On November 1st of 2015, NaNoGenMo begins its third year. It’ll be the third year that I’ve participated, and the third year that it’s spawned articles in legitimate paper magazines and newspapers, none of which are, unfortunately, particularly distinct from the coverage of the story generator Brutus in 1999 in the New York Times or similar projects from years prior.
Media coverage seems to circle around the spectre of wholesale automation of authorship the way that hapless space-ships circle around a black hole. (Because we, as a community, have an interest in corpora — the ability to access and analyse data makes inserting variety into generative writing convenient — we have kept track of these articles.) Perhaps, being written by journalists, these articles are justified in having a bit of a hysterical bias. After all, certain classes of news stories are already being written mostly by software, and fear-mongering about automation has been a lucrative staple of the press since the invention of the automatic loom.
However, despite its universality, the narrative of automation of authorship is a poor lens with which to look at the current state of generative text. Some forms of journalism are trivially automated, and these are precisely the kinds that are automated. However, the variety of journalism that journalists are increasingly reaching for (beautiful, literary longform nonfiction, which thrives on the web because of the comparatively low cost of distribution and which stands out heavily from the landscape of low-quality under-considered short posts) is both far from the grasp of the current generation of text generators and far from the aim of NaNoGenMo in specific.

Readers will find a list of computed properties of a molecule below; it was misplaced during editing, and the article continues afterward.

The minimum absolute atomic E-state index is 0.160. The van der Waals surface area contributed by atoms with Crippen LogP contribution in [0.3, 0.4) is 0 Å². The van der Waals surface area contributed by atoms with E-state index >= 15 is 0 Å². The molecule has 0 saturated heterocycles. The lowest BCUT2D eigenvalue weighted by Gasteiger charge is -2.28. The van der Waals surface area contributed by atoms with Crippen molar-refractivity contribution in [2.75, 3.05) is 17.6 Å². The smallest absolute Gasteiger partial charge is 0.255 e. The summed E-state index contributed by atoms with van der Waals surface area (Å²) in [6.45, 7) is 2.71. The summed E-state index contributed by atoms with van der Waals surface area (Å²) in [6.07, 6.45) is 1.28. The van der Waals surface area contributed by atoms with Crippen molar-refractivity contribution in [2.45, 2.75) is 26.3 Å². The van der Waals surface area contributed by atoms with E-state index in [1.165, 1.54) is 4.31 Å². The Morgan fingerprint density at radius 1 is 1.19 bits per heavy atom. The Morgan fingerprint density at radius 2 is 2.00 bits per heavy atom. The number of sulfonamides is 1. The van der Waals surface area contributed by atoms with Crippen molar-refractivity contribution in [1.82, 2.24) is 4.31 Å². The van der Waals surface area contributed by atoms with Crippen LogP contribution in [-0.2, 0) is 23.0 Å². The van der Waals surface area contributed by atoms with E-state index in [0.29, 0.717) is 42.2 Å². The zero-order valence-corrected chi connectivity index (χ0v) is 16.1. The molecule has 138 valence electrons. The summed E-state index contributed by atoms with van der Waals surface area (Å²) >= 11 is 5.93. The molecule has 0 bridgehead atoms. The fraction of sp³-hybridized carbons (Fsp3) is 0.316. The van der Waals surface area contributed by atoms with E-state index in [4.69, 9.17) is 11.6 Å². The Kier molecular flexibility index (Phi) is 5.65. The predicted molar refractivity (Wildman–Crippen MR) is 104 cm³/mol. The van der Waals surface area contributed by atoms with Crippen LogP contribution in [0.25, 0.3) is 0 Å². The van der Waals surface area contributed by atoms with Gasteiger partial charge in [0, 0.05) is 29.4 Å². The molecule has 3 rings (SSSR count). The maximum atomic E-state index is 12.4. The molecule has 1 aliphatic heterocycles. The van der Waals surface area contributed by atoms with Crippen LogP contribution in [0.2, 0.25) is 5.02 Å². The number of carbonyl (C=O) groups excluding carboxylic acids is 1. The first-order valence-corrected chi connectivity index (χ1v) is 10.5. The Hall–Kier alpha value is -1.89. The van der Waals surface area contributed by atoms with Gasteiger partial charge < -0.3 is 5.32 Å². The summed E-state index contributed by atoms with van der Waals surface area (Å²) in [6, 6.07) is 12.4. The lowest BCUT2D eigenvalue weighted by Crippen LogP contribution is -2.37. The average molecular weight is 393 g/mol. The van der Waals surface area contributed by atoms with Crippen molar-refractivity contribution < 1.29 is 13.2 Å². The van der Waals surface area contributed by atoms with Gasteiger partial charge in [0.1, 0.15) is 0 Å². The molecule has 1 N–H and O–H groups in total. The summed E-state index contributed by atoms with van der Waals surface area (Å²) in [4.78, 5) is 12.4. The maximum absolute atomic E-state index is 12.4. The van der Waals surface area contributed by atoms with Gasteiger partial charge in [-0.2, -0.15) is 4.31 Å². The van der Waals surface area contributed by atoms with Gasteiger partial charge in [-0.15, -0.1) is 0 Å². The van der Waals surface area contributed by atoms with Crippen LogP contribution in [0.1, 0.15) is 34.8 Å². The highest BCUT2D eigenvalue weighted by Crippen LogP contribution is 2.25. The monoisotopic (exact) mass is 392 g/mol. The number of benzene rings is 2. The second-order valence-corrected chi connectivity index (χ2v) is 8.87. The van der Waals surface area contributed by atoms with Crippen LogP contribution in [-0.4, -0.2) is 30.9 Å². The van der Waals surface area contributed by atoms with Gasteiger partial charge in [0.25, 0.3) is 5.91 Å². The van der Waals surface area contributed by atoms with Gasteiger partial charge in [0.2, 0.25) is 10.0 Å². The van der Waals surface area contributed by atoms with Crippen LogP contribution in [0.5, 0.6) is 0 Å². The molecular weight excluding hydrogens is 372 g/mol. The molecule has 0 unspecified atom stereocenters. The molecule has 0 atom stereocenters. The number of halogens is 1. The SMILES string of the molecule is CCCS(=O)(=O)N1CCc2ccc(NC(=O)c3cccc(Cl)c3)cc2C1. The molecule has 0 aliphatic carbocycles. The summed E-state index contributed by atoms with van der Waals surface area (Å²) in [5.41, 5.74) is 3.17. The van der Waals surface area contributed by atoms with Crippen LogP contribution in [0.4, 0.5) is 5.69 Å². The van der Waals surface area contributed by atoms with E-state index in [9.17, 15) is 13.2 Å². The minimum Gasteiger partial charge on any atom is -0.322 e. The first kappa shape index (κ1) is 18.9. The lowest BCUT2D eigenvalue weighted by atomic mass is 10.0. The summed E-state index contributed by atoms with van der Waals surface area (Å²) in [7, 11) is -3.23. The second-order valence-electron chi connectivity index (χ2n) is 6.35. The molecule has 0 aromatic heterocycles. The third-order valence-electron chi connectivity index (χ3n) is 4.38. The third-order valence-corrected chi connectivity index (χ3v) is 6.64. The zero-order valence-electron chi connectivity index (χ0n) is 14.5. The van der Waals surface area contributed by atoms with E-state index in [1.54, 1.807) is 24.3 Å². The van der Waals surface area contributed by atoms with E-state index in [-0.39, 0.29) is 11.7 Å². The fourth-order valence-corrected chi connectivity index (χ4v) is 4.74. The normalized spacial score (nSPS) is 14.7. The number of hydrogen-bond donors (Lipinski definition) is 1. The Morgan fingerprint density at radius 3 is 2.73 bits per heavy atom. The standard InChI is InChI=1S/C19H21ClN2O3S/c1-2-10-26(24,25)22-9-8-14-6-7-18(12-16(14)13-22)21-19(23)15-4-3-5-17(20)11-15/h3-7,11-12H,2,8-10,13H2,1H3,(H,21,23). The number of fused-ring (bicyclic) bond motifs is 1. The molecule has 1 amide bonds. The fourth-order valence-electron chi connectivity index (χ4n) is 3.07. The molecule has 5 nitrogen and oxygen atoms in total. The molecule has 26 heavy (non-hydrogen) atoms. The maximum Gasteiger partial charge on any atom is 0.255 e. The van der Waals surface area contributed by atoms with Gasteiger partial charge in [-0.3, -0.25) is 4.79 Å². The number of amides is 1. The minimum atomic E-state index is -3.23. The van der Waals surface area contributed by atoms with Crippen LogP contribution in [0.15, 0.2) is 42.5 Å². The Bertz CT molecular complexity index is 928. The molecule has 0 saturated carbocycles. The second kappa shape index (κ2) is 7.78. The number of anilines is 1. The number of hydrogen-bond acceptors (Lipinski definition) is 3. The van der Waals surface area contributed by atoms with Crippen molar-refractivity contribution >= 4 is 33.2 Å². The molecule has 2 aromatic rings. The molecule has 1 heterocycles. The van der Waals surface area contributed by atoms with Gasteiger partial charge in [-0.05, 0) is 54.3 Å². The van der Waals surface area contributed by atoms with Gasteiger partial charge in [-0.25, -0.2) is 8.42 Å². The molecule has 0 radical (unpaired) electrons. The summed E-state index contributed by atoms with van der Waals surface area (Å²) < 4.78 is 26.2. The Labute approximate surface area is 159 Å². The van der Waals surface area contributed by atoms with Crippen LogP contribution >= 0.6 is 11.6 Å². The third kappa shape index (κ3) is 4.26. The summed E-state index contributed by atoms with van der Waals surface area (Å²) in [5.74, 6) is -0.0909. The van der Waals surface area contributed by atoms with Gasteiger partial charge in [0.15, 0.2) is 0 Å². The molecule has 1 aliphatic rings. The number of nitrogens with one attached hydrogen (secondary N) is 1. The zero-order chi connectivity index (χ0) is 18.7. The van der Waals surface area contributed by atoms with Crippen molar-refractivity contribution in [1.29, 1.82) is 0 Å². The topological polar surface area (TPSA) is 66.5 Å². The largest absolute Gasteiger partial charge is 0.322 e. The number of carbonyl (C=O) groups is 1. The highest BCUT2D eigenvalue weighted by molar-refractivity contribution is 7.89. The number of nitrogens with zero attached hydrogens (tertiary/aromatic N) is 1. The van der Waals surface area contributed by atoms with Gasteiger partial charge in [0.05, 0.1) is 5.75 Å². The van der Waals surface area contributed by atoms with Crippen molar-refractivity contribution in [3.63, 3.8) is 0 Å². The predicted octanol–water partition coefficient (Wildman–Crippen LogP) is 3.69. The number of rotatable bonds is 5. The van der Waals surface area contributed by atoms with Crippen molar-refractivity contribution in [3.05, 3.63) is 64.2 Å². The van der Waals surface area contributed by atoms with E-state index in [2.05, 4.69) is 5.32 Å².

NaNoGenMo produces, quite consistency, a flurry of extreme creativity and a wide variety of aims, styles, and implementation techniques; many people start several entries with extremely different approaches and goals, and many people do not end up producing a novel-length text despite the utterly trivial requirements, because their amazingly creative techniques were unable to produce a novel whose originality they could be proud of. In its first year, we had (among other entries) a novel composed of a supercut of similar tweets, a novel composed of a supercut of Homeric fight scenes, and a mystery novel composed of the belabored meanderings of Alice and Bob in a labyrinthine house; in its second year, we got a deeply atmospheric comic book composed by pulling images from flickr, post-processing them, and superimposing thematically related lines from detective novels, as well as a wonderful book-length piece of asemic writing. This year — who knows?
Explicitly experimental techniques appear to produce the best results. This makes sense — experimental techniques tend to be very well-defined, and the results of experimental techniques in literature as executed by human beings tend to be dominated by the attributes of the techniques themselves (meaning that, were a machine to execute those same techniques, the results would be superficially very similar). We haven’t progressed to a level of understanding of the craft of writing that allows us to automate good, readable, page-turning fiction — and I doubt that even an author of best-selling potboilers has such an explicit model. As a result, our community is less Clairion and more Oulipo. Nevertheless, each year, we produce works that inch closer and closer to readable. We produce vast novelty with the (eventual) aim of mundane novelty.
As a result, it may be most sensible to consider NaNoGenMo to be an amateur expedition into the greater control and quantification of literature.